Consequences of dynamical disruption and mass segregation for the binary frequencies of star clusters

Aaron M. Geller, Richard De Grijs, Chengyuan Li, Jarrod R. Hurley

Research output: Contribution to journalArticlepeer-review

24 Scopus citations


The massive (13,000-26,000 M ) and young (15-30 Myr) Large Magellanic Cloud star cluster NGC 1818 reveals an unexpected increasing binary frequency with radius for F-type stars (1.3-2.2 M ). This is in contrast to many older star clusters that show a decreasing binary frequency with radius. We study this phenomenon with sophisticated N-body modeling, exploring a range of initial conditions, from smooth virialized density distributions to highly substructured and collapsing configurations. We find that many of these models can reproduce the cluster's observed properties, although with a modest preference for substructured initial conditions. Our models produce the observed radial trend in binary frequency through disruption of soft binaries (with semi-major axes, a ≳ 3000 AU), on approximately a crossing time (∼5.4 Myr), preferentially in the cluster core. Mass segregation subsequently causes the binaries to sink toward the core. After roughly one initial half-mass relaxation time (t rh(0) ∼ 340 Myr) the radial binary frequency distribution becomes bimodal, the innermost binaries having already segregated toward the core, leaving a minimum in the radial binary frequency distribution that marches outward with time. After 4-6 t rh(0), the rising distribution in the halo disappears, leaving a radial distribution that rises only toward the core. Thus, both a radial binary frequency distribution that falls toward the core (as observed for NGC 1818) and one that rises toward the core (as for older star clusters) can arise naturally from the same evolutionary sequence owing to binary disruption and mass segregation in rich star clusters.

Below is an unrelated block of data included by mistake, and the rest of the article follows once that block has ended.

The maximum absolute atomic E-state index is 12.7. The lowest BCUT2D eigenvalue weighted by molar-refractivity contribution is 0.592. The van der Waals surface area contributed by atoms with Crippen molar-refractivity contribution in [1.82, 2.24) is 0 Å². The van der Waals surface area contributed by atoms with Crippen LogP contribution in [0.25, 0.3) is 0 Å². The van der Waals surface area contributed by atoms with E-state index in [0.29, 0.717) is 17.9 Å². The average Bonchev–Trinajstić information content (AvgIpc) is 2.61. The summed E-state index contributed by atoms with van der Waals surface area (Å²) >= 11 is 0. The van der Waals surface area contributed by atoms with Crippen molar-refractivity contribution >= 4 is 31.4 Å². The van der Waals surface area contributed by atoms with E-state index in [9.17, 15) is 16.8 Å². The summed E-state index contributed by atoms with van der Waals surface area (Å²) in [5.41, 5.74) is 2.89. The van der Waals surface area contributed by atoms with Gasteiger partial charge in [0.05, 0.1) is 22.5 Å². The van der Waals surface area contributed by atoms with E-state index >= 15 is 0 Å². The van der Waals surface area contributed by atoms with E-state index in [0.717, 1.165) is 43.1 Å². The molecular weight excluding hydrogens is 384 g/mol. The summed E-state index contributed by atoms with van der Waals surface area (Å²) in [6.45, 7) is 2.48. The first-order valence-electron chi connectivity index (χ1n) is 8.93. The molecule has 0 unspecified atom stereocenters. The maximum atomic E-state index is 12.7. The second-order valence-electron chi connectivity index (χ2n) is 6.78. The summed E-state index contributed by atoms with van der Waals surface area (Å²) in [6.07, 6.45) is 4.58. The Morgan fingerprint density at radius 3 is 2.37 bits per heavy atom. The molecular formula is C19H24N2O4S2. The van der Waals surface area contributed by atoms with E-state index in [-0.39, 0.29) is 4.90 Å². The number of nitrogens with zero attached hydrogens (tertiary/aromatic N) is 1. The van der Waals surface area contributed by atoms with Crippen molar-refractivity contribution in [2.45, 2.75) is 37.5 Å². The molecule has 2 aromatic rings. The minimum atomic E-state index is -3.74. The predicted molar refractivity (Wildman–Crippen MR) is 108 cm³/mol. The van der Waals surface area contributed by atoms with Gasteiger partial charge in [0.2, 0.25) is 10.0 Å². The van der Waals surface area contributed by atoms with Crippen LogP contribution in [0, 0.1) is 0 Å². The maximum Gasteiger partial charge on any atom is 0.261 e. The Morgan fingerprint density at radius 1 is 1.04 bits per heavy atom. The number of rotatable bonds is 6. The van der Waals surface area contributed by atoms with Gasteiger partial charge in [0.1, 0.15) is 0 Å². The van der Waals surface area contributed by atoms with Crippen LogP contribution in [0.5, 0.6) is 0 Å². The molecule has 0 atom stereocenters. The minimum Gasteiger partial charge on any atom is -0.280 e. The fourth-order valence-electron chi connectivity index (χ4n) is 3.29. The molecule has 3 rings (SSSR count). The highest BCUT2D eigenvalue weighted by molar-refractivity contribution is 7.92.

Original languageEnglish (US)
Article number30
JournalAstrophysical Journal
Issue number1
StatePublished - Dec 10 2013


  • Magellanic Clouds
  • binaries: general
  • galaxies: star clusters: individual (NGC 1818)
  • methods: numerical
  • stars: kinematics and dynamics

ASJC Scopus subject areas

  • Astronomy and Astrophysics
  • Space and Planetary Science

Fingerprint Dive into the research topics of 'Consequences of dynamical disruption and mass segregation for the binary frequencies of star clusters'. Together they form a unique fingerprint.

Cite this